The LA Kings and other Los Angeles-area teams are using an online marketplace of new, recent and vintage paraphernalia to raise money that will be allocated to fluidly respond to civic challenges arising during the COVID-19 pandemic.
All of these proceeds will be transferred to the Mayor’s Fund for Los Angeles, which will apportion them towards programs benefiting childcare and meals for the neediest; relief and counseling for front line healthcare workers; critical healthcare equipment; and services for our homeless population. Earlier, the COVID-19 branch of the Mayor’s fund helped finance the Angeleno Card, which provided a debit card stimulus to low-income households most endangered by health crises and the virus’ economic fallout.“Especially the organizations with AEG – the Kings and the Galaxy – we’ve always had a strong connection to the community and we want to help out in any meaningful way we can,” LA Kings Chief Operating Officer Kelly Cheeseman said. “When we get into these situations, you not only have to take care of your staff and your team and your people first, but you also want to figure out how take care of the fans and the community that you represent. You don’t want to lose sight of that, and this opportunity was the most creative way we could come up with to really take significant action.”
There were conversations between local sports teams and Mayor of Los Angeles Eric Garcetti during the third week of March, shortly after major professional sports leagues and events had either been canceled or postponed the remainder of their seasons. Garcetti brought up the concept of the teams bonding together to raise capital in the extraordinary circumstances.
“At that point, a lot of the teams and even our own foundations are at risk in this situation because we’re not having games and we don’t have the message to raise funds,” Cheeseman said. “So, I went back and I talked to my team and I was like, ‘what creative actions could we take here?’”
The team had trailers and warehouses stocked with inventoried merchandise of past years and had already been brainstorming creative ways to get it into the hands of their fans. “It’s a significant amount of merchandise, and it has a lot of meaningful value to us.”
“Let’s throw this sale, but also incentivize direct donations back to the shelters,’” Cheeseman proposed. “You hear Eric talking about 300,000 clothing units between t-shirts, sweatshirts, fleeces, hats going to local shelters. Whether it’s for the homeless or children’s shelters or emergency childcare, that’s extremely meaningful. We also have some really good merchandise with nostalgic value to L.A. sports fans, and we’ll blow it out at really discounted prices. All that money goes towards the community.”
Because Southern Californians took quickly to quarantining and sheltering-in-place policies, the region has helped to flatten the coronavirus curve and reduce the strain on intensive care units and healthcare workers. The country’s most populous county and second most populous city is far from emerging from some difficult and dark days, though current data continues to indicate the worst-case scenarios such as Staples Center doubling as a temporary hospital or shelter won’t be needed – a hypothetical the city and county proposed to owners and proprietors of local sports facilities in the early days of the pandemic’s spread across North America.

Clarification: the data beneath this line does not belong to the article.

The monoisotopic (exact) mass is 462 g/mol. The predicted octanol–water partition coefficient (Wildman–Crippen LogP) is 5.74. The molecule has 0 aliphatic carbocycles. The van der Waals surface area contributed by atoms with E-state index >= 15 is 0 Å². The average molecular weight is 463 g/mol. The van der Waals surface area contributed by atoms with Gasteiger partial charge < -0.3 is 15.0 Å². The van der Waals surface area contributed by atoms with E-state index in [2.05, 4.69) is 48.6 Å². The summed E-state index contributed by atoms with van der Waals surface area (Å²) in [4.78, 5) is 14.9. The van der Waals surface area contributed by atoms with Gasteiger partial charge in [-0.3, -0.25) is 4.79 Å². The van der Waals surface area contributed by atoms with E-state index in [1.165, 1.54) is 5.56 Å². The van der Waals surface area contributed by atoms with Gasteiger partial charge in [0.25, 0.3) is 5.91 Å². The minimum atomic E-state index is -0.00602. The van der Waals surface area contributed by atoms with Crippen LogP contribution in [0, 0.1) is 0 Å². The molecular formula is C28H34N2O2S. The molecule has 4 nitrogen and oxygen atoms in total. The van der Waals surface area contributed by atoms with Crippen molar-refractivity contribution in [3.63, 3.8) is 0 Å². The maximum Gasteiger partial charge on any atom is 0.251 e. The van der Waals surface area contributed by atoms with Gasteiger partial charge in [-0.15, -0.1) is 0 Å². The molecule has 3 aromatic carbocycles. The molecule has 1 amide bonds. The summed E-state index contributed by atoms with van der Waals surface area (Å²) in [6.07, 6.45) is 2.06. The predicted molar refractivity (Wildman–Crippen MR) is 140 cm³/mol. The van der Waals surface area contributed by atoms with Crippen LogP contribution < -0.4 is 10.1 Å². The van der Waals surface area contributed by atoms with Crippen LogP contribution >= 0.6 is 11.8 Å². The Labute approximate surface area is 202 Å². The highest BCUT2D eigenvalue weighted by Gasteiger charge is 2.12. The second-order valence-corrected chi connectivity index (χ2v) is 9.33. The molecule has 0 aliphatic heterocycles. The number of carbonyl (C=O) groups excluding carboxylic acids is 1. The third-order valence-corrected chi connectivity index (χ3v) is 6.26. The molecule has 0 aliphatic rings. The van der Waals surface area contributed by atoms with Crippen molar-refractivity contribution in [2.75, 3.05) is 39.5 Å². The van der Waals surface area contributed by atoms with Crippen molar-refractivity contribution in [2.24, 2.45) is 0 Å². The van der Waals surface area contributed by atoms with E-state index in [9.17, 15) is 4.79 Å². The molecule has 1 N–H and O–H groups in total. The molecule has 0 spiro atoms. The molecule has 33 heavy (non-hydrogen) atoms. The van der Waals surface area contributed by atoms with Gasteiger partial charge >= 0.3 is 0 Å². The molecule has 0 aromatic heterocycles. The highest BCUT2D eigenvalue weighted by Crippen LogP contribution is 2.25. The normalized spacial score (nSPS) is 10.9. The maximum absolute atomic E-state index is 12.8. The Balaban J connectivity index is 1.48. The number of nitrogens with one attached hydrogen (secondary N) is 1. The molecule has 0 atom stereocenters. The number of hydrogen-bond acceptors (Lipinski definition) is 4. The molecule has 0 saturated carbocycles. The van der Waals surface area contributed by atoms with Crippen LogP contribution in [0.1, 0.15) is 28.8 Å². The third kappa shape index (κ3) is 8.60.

Much of the Kings inventory available includes stock from previous years – All-Star Game merchandise, paraphernalia with heritage logos and depicting former players’ names and likenesses. “You’ll see some players that have left the team – we don’t want their memorabilia to go to waste, we want it to have value and help people,” Cheeseman said.
Kelly Cheeseman, on working with the city to transfer funding to those in greatest need of assistance:
We’re working directly with the Mayor’s Fund. They have a particular 501(c)(3) they’ve set up with these four buckets of need. They operate like a normal 501(c)(3) with a mission. As we talk to them and we talked to the mayor earlier, we said, ‘what are the needs of the city,’ and we talked about the mission of that the city’s funds are going to be and what they were setting up. They’ll be managing that and working with us, but they’ll go directly to the four areas of need that. Their fund really worked with our mission from Kings Care and AEG and what was meaningful for us, so it was an opportunity that we looked at and how we can support the city in the most meaningful way.
Cheeseman, on the KingsCare Foundation’s efforts during this time:
There’s two sides of it. The first has been really supporting our core partnerships. You’ve seen the blood drives with CHLA. There’s been a huge blood shortage, and what we don’t want is CHLA getting backed into a corner where they’ve got to go out and buy blood. So they’ve been our partner for many decades now, and we’ve supported that in addition to supporting the YMCA’s initiatives – emergency childcare, care for the elderly, all the programs that they’re currently running, which are incredible, as are the ways they’ve converted their facilities. The Discovery Cube and their at-home learning support and some of the things that they’re building out, and you’ve also seen our support of at-home learning courses. In addition to that, you’ve seen Bailey doing surprise Zoom call-ins to kids’ classrooms. Those are all things that I think we typically do during the year or during the summer, but we’re trying to find creative ways to not lose those right now. Jen (Vice President, Community Relations and Team Services, Jennifer Pope) and her team have an incredible heart, and no matter the financial situation, they’re going to find a creative way to move forward.